I’m a regular user of a few social media tools (e.g. Facebook and LinkedIn).
As such, I often see the (well-intended) sharing of articles about someone passionately scooping plastic out of our oceans – perhaps with a newly invented contraption – and then lots of people (understandably) pile in with a ‘like’ of what they see. Yep, I often press ‘like’ too.
…yet I get really frustrated with the (seemingly weekly) sharing of such apparent ‘good news stories’ – sure, they appear highly desirable, but I see them as a ‘thimble of goodness within a sea of chaos’.
There’s so much more that we don’t see/ question/ understand/ shout/ do something about. I’d love to see a systemic view – of the problem, and the interventions…and their effects.
What on earth am I talking about? Well, I’m no expert but what follows is my layperson’s (current) thinking. I’d love the real experts to take it on and give us all a regular (i.e. dynamic) and highly visible (i.e. transparent) dose of whole-system reality.
A close-up look:
Here’s a diagram of our oceans – I know it’s not quite accurate…. bear with me…it’s a simplified view! 😊
If you want to get a bit theoretical about it then Professor Jay Forrester, in his early work on System Dynamics, wrote about ‘levels’ and ‘rates’2:
“The level (or state) variables describe the condition of the system at a particular point in time.” i.e. the level (or amount) of plastic in our oceans as of today. I usually visualise a bucket and the current level of its contents.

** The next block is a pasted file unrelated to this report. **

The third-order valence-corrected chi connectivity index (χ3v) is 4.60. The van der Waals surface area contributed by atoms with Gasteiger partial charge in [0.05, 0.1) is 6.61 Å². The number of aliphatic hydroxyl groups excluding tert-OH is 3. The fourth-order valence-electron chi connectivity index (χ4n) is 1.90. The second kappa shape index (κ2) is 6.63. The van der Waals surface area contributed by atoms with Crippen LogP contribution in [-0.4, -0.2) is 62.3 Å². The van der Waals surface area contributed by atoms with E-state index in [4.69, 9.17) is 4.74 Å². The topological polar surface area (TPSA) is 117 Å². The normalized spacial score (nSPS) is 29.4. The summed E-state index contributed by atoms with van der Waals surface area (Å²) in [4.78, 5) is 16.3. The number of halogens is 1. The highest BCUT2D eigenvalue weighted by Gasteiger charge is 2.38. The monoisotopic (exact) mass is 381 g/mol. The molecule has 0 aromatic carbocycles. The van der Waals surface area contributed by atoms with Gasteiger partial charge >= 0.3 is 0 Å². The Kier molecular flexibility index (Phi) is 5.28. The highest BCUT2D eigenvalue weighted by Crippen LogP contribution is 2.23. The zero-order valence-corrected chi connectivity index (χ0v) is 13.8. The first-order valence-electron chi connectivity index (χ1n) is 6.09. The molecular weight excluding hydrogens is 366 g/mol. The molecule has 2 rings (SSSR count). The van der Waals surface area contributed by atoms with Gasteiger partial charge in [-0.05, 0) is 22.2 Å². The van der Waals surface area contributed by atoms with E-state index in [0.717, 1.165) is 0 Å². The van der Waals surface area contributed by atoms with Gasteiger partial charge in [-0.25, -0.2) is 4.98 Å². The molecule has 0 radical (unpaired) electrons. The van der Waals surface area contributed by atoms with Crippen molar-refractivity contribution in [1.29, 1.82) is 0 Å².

The value of a level at the start of operation is called the “initial condition” …which, for the subject of this post, would have been zero plastic in our oceans, because it doesn’t occur naturally.
“The rate (action) variables tell how fast the levels are changing” and “…are defined by ‘rate equations’…that describe action in a system”. In short, we can think of taps into our bucket and scoops (or perhaps drains) out of our bucket. Each of these are rate variables.
“The level variables accumulate the results of actions within the system.” i.e. the current level of plastic in our oceans will (rather obviously) be:
The initial condition (zero in this case);
Plus: the accumulation of all the plastic that we’ve ever put into it;
Minus: the accumulation of any plastic that we’ve taken out.